Using resistance bands for buttocks workouts is a great way to build strength and stability. For this exercise, sit on the edge of a chair or bench, and place the resistance band above your knees. Ideally, you want to be sitting so that your knees are bent at 90 degrees.

Ensure that your torso and chest are in front of your hips. Then, lift your left leg off the floor so that only your right leg is on the floor. Stand up on your right leg until it is fully extended, and then sink down onto the chair or bench slowly. Repeat this on the other leg.

Progression: When descending on the rep, come down with a 3-second negative to make the movement more difficult.

Rep range for each leg: 10-15

If you find it too difficult to do single leg box squats with a resistance band, here’s a version of it without a resistance band for beginners:

7. Resistance Band Leg Lifts

Muscles worked: Smaller muscles in the glutes

In the standing position, place the resistance band around your ankles with your feet shoulder-width apart. Maintaining an upright posture (eyes looking forward and chest up) and placing your hands on your hips, bring your right leg out to the side as far as you can without shifting the hips. Once you feel the tension, lower your leg to the starting position.

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Progression: When descending on the rep, come down with a 3-second negative to make the movement more difficult.

Rep range for each leg: 10-15

8. Resistance Band Clamshells

Muscles worked: Glutes and core/obliques

For this resistance band exercise for legs, lie down on your side with your legs on the floor, and hold yourself up with your forearm. Place the resistance band just above your knees, and then bend them to 90 degrees.

Ensure that both feet are together and your abs are engaged. Drive your top knee upwards as far as possible, and then slowly bring it back down to the starting position. Repeat this on the other leg.

Progression: When descending on the rep, come down with a 3-second negative to make the movement more difficult.

Rep range for each leg: 10-15

9. Resistance Band Fire Hydrants

Muscles worked: Gluteus medius and minimus

Go on all fours, and place a resistance band just above your knees. Keep your core and glutes tight, and then lift your knee to the side without moving your hips. Straighten and stabilize your body as you push against the resistance band.

Bring your knee back to your starting position on all fours. Repeat with the opposite leg.

Progression: When descending on the rep, come down with a 3-second negative to make the movement more difficult.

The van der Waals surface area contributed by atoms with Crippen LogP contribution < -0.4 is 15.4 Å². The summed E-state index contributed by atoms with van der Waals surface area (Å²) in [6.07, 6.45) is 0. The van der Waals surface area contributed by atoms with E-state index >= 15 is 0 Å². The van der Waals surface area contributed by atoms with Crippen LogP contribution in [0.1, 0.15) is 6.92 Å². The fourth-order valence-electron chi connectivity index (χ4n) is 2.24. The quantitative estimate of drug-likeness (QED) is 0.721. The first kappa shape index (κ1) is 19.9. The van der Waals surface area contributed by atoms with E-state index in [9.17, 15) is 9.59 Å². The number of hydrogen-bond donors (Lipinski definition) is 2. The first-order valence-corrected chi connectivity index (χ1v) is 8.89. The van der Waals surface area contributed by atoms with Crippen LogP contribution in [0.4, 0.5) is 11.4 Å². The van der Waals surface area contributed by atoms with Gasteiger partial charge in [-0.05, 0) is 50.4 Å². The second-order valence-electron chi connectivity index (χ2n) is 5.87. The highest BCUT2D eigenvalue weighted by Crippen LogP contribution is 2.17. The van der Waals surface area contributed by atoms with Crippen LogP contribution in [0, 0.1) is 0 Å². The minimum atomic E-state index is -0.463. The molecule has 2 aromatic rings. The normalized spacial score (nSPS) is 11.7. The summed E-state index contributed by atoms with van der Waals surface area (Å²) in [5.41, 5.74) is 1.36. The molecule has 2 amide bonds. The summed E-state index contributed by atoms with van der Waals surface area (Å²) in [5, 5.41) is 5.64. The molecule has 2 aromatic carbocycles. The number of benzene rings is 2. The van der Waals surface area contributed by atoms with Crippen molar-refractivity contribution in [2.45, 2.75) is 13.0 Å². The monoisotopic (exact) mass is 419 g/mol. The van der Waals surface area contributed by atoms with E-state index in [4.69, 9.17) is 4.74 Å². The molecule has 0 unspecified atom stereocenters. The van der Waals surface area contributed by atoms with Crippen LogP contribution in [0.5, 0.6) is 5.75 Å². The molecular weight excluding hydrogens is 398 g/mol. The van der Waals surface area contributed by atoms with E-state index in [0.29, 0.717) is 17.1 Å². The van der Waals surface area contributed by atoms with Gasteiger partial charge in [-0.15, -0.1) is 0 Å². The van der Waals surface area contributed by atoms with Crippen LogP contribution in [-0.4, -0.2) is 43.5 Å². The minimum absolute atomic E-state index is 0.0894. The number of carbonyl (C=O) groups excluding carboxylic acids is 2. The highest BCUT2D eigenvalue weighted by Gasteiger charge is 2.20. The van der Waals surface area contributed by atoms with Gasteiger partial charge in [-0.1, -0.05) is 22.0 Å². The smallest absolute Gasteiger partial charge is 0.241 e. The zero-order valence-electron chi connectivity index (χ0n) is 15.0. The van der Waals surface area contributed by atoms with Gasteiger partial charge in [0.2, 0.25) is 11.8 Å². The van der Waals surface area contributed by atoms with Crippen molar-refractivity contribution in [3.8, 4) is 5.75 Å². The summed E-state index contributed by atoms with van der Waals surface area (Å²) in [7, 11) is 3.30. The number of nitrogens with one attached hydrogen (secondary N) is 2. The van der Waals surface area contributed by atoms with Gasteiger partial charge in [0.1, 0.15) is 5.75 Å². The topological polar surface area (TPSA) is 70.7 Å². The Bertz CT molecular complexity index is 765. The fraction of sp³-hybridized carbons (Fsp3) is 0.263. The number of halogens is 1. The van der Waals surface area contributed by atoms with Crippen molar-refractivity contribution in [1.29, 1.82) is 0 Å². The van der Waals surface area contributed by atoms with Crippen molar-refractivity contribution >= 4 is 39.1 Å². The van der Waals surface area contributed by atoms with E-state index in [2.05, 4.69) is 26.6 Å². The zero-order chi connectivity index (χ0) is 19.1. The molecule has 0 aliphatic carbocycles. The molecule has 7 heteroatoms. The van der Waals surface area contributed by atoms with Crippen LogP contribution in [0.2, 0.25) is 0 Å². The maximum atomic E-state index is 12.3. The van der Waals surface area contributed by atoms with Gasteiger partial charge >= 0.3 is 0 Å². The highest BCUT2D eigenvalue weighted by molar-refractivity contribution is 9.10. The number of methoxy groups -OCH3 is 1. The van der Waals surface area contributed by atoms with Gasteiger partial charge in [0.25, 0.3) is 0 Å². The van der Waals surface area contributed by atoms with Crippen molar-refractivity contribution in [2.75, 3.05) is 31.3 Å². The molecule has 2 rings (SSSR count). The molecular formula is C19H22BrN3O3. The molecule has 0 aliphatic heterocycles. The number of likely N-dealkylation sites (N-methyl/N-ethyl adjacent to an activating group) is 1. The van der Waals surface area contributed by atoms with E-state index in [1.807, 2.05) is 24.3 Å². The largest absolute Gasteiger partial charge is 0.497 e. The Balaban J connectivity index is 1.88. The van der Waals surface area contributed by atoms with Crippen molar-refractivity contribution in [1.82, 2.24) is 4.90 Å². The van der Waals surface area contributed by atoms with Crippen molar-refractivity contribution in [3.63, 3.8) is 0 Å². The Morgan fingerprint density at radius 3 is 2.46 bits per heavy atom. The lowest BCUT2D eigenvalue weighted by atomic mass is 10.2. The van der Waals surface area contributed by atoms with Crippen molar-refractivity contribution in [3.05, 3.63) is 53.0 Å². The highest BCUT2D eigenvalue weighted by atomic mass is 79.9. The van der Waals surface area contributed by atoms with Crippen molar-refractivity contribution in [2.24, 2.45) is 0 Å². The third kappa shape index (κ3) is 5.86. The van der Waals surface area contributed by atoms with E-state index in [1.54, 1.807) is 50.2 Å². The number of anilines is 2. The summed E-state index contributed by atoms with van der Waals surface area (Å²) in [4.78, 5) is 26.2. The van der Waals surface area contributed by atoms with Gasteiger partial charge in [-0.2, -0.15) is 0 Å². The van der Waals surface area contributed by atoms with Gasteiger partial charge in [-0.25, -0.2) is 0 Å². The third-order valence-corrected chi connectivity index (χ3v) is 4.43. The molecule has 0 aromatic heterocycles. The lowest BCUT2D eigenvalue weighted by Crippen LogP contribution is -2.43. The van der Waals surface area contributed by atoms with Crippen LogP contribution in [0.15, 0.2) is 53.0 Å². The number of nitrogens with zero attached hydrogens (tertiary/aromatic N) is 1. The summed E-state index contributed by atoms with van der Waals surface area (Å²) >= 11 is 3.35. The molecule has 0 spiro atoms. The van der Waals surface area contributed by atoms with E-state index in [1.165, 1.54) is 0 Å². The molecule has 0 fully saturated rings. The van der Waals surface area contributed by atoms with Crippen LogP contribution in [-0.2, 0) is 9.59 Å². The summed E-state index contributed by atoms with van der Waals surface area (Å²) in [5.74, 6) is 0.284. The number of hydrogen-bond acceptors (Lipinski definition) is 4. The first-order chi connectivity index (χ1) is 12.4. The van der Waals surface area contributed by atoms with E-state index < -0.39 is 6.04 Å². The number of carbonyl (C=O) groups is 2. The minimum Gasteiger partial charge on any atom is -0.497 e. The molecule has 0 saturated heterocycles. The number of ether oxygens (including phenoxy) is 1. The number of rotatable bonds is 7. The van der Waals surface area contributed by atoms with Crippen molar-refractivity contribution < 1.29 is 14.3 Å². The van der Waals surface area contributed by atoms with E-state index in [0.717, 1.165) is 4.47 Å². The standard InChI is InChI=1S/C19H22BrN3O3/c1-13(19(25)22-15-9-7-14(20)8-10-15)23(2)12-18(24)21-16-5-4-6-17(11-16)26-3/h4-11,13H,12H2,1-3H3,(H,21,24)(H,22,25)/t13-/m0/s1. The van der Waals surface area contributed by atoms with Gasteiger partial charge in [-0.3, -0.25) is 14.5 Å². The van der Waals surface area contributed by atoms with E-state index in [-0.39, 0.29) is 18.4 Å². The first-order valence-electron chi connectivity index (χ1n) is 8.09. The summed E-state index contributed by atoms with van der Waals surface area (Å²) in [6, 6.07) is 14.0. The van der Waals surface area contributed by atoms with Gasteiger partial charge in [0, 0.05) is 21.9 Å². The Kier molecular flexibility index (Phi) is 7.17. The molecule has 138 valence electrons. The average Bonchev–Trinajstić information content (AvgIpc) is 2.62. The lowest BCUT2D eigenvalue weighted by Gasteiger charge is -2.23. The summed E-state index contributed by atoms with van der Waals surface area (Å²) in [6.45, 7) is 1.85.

Rep range for each leg: 10-15

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10. Resistance Band Standing Rear Leg Lifts

Muscles worked: Glutes and hamstrings

In the standing position, place the resistance band around your lower calves. Press your hands on the wall or something sturdy to ensure that you can keep your balance.

Raise one leg behind you until you feel the tension in the resistance band. Once you reach the top of the movement, contract your glutes and bring your leg back to your starting position. Repeat with the other leg.

Progression: When descending on the rep, come down with a 3-second negative to make the movement more difficult.

Rep range for each leg: 10-15

11. Resistance Band Leg Extension

Muscles worked: Quadriceps

Lie flat on your back, and bend your left leg towards your chest. Using both hands, hold the resistance band tightly, and place your left foot in it. With your right foot planted on the floor, press your left leg out at a 45-degree angle, and then bring it back to the starting position. Repeat this with the other leg.

Progression: When the quadriceps are lengthening, come down with a three-second negative to make the movement more difficult.

Rep range for each leg: 10-15

Final Thoughts

These are the 11 best resistance band exercises for legs that you can ever find.[3] Give them a go, and you’ll be well on your way to growing those glutes, hamstrings, and quadriceps from anywhere in the world.

More Resistance Band Exercises

Featured photo credit: Kelly Sikkema via unsplash.com

Reference

More by this author

Oliver Anwar

Fitness Entrepreneur, Health Consultant & Qualified Nutrition Coach

12 Best at Home Workouts (No Equipment Needed) resistance band exercises for legs 11 Resistance Band Exercises for Legs to Strengthen and Tone 15 Healthy Eating Tips from a Professional Health Coach